The full-controlled flow should integrate all the activities involved in the Supply Chain, that is, procurement (inbound logistics), production (internal logistics flows) and sales (outbound logistics). Even if it focuses on overall logistic processes, procurement and sales activities are out of the scope of this paper; however it would emphasize the importance of a full-integrated supply chain management highlighting that these fields are also moving towards a more sustainable management. To clarify the concepts, it is necessary to define that Green Procurement is here understood as the combination of activities that pursue a more sustainable purchasing system, focusing on eco-friendly and certified materials or products and creating business networks with suppliers that share a high level of commitment in their environmental and social governance policies. Recently, companies are focusing not just in tier-1 suppliers, but also in multi-tier suppliers in order to enlarge their sustainable supply chain network. On the other hand, Ethical Sales makes reference to a conscious marketing strategy that provides the customer all the relevant information about company’s performance and policies related to the environment and the society, allowing customers to make informed decisions about their products.

In WCM the continuous improvement is the basis to drive the performances towards the World Class Level. For this reason, an Integrated Logistics Management should pursue this target by means of Kaizen application in all the logistics activities. Kaizen is a Japanese term that means improvement and a gradual and continuous progress that allows increasing the added value of all company’s activities. Other important concept in WCM methodology, as it has already underlined, is the zero waste. An Integrated Logistics System should follow the principle of waste reduction that increases added value for the customer by eliminating the activities that does not add value along the product value flow. Similarly, zero waste is a key element for environmental sustainability through the reduction and prevention of environmental pollution, as well as the reduction of waste at its point of origin, using efficiently the resources and preventing and reducing the environmental impact of the logistics activities [10].

Finally, the monitoring and auditing systems are the unique way to maintain the continuous improvement that WCM promotes. Audit, assessment and standardization are the key tools for continuous improvement, which help organizations to quantify the performance and to continuously strive for better sustainability performance [11]. For this reason, the use of Key Performance Indicator (KPI) to measure the environmental performance is necessary in order to continuous improve the sustainability of the entire Supply Chain. Measurement is a key to quantify problems and prioritize them and to determine the effectiveness of improvement activities [6]. When measures and evaluations determine that an activity is more worthwhile than the previous one, this new process or activity should be implemented in a model area and then expanded to the overall plant or organization. That is, once the evaluation cycle is completed, the last step will be the standardization applying the same method to manage that process.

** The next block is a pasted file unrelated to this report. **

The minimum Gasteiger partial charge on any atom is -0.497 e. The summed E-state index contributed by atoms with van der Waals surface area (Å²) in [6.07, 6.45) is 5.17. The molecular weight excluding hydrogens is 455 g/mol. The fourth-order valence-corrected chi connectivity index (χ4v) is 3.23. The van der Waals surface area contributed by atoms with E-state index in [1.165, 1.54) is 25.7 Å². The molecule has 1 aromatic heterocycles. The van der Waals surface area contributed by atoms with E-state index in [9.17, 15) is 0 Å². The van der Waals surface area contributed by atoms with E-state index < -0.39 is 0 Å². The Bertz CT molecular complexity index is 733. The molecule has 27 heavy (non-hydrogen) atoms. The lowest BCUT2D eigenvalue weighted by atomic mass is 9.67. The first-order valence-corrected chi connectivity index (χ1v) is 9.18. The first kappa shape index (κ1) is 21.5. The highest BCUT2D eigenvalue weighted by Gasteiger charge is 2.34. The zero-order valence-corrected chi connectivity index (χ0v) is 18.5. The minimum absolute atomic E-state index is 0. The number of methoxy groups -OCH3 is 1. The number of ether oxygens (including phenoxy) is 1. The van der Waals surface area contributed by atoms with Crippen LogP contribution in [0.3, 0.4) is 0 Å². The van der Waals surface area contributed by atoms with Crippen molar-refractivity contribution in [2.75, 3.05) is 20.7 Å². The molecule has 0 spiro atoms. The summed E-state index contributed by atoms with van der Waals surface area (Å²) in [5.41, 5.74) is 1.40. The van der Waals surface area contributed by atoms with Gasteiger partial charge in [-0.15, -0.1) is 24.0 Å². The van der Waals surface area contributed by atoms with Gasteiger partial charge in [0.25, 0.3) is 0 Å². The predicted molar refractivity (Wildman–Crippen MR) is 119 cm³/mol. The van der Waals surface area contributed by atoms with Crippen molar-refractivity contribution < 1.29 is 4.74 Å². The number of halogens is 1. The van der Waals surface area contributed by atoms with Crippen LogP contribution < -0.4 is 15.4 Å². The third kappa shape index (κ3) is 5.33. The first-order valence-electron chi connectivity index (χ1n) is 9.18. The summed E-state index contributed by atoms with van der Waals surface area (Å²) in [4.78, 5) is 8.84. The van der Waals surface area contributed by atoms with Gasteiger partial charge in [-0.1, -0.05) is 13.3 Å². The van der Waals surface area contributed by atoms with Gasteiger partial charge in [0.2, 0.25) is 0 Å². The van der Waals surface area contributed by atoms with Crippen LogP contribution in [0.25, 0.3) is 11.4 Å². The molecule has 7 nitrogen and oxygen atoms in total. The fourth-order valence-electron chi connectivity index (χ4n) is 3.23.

Logistic flows optimization

The logistics network optimization is the best option to reduce the environmental impacts that logistic activities produce. This is based in an optimized modeling that analyzes the hierarchy and inter-related transportation flows bringing a considerable cost and carbon reduction in the logistics processes [12]. In the following paragraphs it will focus on different logistics flow schemes to maximize the consolidation of cargo in order to optimize each one of the freights. For all the schemes, it is important to underline that the full collaboration between procurement, manufacturing and sales is essential in order to improve the logistics flows. The consolidation means that small- medium shipments are combined in a unique transport solution in order to fill the full load capacity of the transport. These solutions contribute to getting the higher profit of each one of the freights, in terms of environmental impact as well as for cost reduction.

  • Milk Run Logistics: Logistics procurement method that uses routing to consolidate goods by the buyer. It is a method of goods collection in which the customer dispatches one truck at a specified time period to visit various suppliers following a predefined route to collect parts or products, and deliver them to the factory [13]. It can be used when suppliers are in the proximities of the customer plant, contributing to reduce costs and fuel consumption per shipped In addition, Milk Run Logistics is a smart logistics strategy to reduce the Work-In-Process (WIP) inventory, increasing the capital flows and reducing investment risks.